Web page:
Blackfoot's Skills USA competitors successful at state
BLACKFOOT — Blackfoot High School students swept the cabinet-making competition in the Idaho Skills USA competition April 7 and 8 in Boise.
Senior Dallin Evans placed first; senior Taylor Sandow placed second and Cody Cunningham placed third.
This is the ninth year in a row that a BHS cabinetry student has placed first at state. The top winner in each category qualifies to compete at the national level of Skills USA June 20-25 in Kansas City, Mo.
At the national level, Evans will be competing against 45 or 46 state winners, said BHS vocational cabinet teacher, Pete Golinveaux.
"He's going against the best of the best," Golinveaux said.
To qualify for state, students taking cabinetry in Blackfoot go through a local competition. Fifteen students were vying for six positions.
"It's hard to get past local competition," Golinveaux said.
This year the shop teacher took six students to state. He usually takes only four.
Golinveaux has taught at BHS for 12 years.
To compete at the national level, all competitors have taken gold (first place) in their state competitions. The silver medalist competes only if the gold winner is not going to nationals.
"I love to know how things work and how to put things together," Evans said. "I like to do things with my hands—I've always been that way.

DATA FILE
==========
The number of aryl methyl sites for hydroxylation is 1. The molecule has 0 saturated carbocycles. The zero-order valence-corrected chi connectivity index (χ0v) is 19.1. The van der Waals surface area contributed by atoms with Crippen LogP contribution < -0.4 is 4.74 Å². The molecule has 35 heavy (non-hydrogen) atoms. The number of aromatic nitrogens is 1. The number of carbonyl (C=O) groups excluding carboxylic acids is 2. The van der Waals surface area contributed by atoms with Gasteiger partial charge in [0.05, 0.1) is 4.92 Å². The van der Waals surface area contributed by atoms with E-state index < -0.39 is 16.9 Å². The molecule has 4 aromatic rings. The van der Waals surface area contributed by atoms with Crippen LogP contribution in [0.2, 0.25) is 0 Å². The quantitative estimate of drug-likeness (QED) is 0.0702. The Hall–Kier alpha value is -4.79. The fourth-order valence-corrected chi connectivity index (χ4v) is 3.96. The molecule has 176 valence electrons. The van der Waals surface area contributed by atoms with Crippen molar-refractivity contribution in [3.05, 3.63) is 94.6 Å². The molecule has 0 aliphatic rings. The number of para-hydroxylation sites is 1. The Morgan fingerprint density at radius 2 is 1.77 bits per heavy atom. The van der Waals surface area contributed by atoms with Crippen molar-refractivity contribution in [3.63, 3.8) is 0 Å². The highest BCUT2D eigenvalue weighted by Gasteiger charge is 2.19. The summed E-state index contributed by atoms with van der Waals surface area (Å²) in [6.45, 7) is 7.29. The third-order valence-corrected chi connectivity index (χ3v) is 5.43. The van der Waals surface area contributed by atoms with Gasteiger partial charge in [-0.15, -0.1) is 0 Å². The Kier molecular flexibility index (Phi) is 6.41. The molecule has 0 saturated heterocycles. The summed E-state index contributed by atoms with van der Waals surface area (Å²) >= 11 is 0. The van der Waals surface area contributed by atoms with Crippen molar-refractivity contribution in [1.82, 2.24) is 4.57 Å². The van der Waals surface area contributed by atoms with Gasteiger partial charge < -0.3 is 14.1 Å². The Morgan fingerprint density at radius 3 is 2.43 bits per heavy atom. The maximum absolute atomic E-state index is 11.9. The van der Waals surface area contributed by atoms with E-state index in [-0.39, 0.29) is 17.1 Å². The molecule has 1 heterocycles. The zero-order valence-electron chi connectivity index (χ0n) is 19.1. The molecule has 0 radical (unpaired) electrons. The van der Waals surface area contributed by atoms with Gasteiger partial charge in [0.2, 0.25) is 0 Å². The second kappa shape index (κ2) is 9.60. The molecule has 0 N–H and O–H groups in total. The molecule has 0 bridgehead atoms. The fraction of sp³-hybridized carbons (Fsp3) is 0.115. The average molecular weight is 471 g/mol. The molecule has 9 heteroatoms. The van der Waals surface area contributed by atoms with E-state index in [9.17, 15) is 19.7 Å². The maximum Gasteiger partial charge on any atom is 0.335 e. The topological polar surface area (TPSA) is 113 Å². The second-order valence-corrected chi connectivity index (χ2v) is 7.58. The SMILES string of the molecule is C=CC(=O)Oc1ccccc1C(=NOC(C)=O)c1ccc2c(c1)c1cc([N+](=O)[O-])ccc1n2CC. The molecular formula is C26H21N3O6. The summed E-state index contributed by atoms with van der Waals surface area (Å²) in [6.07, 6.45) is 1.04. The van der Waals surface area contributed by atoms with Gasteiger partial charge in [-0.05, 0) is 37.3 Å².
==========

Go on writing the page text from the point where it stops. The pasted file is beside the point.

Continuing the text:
"You take boards and end up with something beautiful," Evans said. "it's fun to know I built that; I put it together."
"I can see the beauty in the wood," Evans said. "I've learned to love it. It's one of my favorite things to do.
"[Golinveaux] needs to get lots of credit," Evans said. "He is not only a master cabinet builder; he is the best teacher."
Sandow said he likes the finished project.
"I like being able to say I built that and take pride in my work," Sandow said.
Cunningham said, "I like starting with nothing, like scraps and stuff, and ending with this gorgeous piece of wood that people pay lots of money for and everyone wants."
Morgan Gasca was the bronze medalist in automotive technology. Each competitor was testing on eight different stations to test the student's knowledge and skill.
The stations were electrical circuitry, brakes, hybrids, heating ventilation and air conditioning, tire alignment, electrical in car, trouble shooting and job interview.
Gasca said he likes auto technology because it constantly changes.
"There's a lot of things you have to learn," Gasca said.
Joe Lawhon earned a bronze in welding. He was tested in shielded, gas, flex cord and gas tungsten arc welding.
"It think it's cool to be able to bring different objects together and make it into one object," Lawhon said.
BHS welding teacher Cleone Chapman said the competitions, including the local ones, are designed as if you were going out for a job.
Chapman invites judges for the local competition who work in the welding field. These include people who work in pipe fitting, members of the iron workers union, welders from Spudnik, Lincoln Welding and Praxair.
"This year, a welder who was a former BHS student, flew in from Alaska to help judge the local welding competition," Chapman said.